This article was written by Kriti Bhatia student of University Institute of Legal Studies, Punjab University.

Ever thought what life would have been in Free India without any law? Yes it would have been the same way for all as it is for some people living in remote areas and totally ignorant of the laws. Framing laws to provide rights to the citizens does not complete the meaning of Freedom. It’s the applicability of law and accountability of the state that gives the freedom its true meaning. Hence to establish freedom, The Right to Information Act 2005 was passed by the Parliament.

The Right to information Act is an act of the Parliament of India “to provide for setting out the practical regime of right to information for citizens.It has replaced the Freedom of Information Act 2002 which was drafted by H. D. Shourie because the act contained too many exemptions and no upper limit on the charges that could be levied.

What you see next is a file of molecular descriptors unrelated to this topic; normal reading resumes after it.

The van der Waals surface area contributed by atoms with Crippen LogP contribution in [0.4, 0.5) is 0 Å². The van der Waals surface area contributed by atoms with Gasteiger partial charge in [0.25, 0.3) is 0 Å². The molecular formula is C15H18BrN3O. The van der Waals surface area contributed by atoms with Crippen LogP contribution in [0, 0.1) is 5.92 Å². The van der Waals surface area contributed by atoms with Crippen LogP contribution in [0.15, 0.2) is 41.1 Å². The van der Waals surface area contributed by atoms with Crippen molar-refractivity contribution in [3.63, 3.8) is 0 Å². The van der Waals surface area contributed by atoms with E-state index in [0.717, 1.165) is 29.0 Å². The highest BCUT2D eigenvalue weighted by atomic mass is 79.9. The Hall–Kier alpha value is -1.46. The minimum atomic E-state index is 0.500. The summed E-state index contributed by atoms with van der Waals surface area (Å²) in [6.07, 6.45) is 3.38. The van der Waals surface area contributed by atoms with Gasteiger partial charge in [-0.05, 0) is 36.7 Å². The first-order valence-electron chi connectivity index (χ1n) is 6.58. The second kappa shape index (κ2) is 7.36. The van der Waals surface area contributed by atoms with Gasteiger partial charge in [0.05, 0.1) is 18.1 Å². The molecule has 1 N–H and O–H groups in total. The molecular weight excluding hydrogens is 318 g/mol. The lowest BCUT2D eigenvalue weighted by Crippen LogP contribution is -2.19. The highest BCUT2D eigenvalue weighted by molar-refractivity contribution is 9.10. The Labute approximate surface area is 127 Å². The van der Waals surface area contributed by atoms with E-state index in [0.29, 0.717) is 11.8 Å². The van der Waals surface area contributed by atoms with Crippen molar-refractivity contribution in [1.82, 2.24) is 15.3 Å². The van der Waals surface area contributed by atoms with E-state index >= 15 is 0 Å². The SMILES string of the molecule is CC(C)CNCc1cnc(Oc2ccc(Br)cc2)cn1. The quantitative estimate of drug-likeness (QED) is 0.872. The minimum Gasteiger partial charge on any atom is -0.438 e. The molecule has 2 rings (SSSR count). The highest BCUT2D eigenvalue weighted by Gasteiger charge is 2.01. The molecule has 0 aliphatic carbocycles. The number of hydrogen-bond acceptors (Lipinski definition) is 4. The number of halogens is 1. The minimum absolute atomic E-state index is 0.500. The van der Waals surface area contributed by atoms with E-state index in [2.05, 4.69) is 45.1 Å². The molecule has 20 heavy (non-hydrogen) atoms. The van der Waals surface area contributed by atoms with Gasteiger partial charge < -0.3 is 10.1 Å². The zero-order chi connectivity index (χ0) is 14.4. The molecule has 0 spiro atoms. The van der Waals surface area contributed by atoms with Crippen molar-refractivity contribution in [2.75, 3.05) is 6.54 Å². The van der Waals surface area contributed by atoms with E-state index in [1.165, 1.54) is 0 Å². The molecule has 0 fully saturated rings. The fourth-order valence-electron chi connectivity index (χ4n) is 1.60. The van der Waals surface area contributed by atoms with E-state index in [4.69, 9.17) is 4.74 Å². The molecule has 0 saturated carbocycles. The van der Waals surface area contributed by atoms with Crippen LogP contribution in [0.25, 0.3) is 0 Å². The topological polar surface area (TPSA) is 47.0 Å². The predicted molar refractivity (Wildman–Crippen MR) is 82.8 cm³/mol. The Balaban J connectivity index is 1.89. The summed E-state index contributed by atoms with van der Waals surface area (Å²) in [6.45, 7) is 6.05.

This law was passed by the Parliament on 15 June 2005 and came fully into force on 12 October 2005. The first application was given to a Pune police station by Shahid Raza Burney. Information disclosure in India was restricted by the Official Secrets Act 1923 and various other special laws, which the new RTI Act relaxes. Right to Information is applicable to all States and Union Territories of India except the State of Jammu and Kashmir. The State level RTIs were first successfully enacted by the state governments of TamilNadu (1997), Goa (1997), Rajasthan (2000), Delhi (2001), Maharashtra (2002), Assam(2002),  Madhya Pradesh (2003), Jammu and Kashmir (2004), Haryana (2005) and Andhra Pradesh(2005).